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Early HomePod review: Sound is superior to the Echo and Google Home, but Siri may be a liability

HomePod Review

After a brief delay, Apple’s HomePod smart speaker will finally hit store shelves on February 9. Sporting a $349 sticker price, the HomePod isn’t exactly cheap when stacked up against rival products from the likes of Amazon and Google. Not to be deterred, Apple strategy with the HomePod, above all else, is to position it as a premium acoustic device. So while you won’t be able to use the HomePod to order Dominos pizza — as one can do with the Amazon Echo — Apple is confident that the superior sound quality offered by the HomePod will compel buyers to pull the trigger.

Speaking to this, Tim Cook during a recent interview stressed that the one thing currently missing from the smart speaker market is incredible sound quality.

“We think one thing that was missing from this market was a quality audio experience, a very immersive audio experience,” Cook said earlier this week. “Music deserves that kind of quality as opposed to some kind of squeaky sound.”

With Apple pushing the acoustic quality of the HomePod as a key differentiator, Madeline Buxton of Refinery29 was recently given an opportunity to take Apple’s upcoming smart speaker for a test drive.

Said to be about the same size as the Sonos One, Buxton notes that sound on the HomePod truly delivers.

When I listened to the speaker next to Google Home Max, the latest Amazon Echo, and Sonos One, the vocals were consistently crisper and clearer on HomePod. The pluck of guitar strings pops, and bass notes have the robust thump-thump you want from them.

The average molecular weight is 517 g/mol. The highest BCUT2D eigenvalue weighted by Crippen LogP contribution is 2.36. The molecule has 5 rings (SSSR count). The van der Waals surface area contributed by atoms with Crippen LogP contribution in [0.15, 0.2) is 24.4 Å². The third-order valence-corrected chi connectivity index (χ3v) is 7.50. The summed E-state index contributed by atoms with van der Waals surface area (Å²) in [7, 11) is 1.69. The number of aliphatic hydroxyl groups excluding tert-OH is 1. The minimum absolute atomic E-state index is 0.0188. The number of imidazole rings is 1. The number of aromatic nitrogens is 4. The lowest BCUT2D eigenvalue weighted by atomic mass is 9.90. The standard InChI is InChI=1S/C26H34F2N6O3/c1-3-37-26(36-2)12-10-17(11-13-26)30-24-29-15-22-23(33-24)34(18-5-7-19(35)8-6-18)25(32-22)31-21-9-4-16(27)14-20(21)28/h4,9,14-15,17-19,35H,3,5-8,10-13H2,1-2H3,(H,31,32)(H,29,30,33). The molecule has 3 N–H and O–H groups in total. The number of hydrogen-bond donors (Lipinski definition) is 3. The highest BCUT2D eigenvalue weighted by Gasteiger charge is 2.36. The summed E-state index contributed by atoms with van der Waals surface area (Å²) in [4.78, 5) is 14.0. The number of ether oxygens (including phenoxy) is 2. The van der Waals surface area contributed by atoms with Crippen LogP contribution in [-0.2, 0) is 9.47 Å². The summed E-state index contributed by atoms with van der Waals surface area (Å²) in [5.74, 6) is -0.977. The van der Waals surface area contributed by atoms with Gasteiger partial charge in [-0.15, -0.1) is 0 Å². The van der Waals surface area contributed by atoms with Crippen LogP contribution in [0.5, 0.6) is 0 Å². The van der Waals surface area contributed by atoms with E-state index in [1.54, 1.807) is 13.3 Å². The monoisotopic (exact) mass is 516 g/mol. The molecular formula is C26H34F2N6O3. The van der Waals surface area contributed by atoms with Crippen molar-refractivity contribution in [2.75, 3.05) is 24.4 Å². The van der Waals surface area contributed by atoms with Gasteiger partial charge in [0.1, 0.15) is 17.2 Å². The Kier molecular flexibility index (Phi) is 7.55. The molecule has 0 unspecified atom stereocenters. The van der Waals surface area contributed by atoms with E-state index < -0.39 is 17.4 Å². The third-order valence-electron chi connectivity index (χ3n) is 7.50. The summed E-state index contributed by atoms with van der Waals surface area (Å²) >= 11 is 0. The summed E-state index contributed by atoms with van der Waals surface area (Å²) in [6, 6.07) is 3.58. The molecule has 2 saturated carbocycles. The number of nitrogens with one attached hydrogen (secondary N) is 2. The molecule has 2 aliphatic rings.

More interesting, though, is that sound on the HomePod remained crisp and strong no matter what room it’s placed in and no matter where a listener happens to be stationed in relation to it.

It’s also nice that regardless of where you are in the room, HomePod’s sound quality stays strong. That’s due in part to HomePod’s ability to automatically tune to the size of the room you’re in, without you needing to do any additional setup. You don’t have to carry your phone around the room, covering all its dimensions to ensure the best sound, like you do when setting up some other speakers.

As many others have opined, Buxton relays that a stunted version of Siri may prove to be a drawback for the HomePod. Still, we’ll find out soon enough if the device’s acoustic quality will be strong enough to attract buyers in the face of cheaper alternatives.

Yoni Heisler has been writing about Apple and the tech industry at large for over 15 years. A life long Mac user and Apple expert, his writing has appeared in Edible Apple, Network World, MacLife, Macworld UK, and TUAW. When not analyzing the latest happenings with Apple, Yoni enjoys catching Improv shows in Chicago, playing soccer, and cultivating new TV show addictions.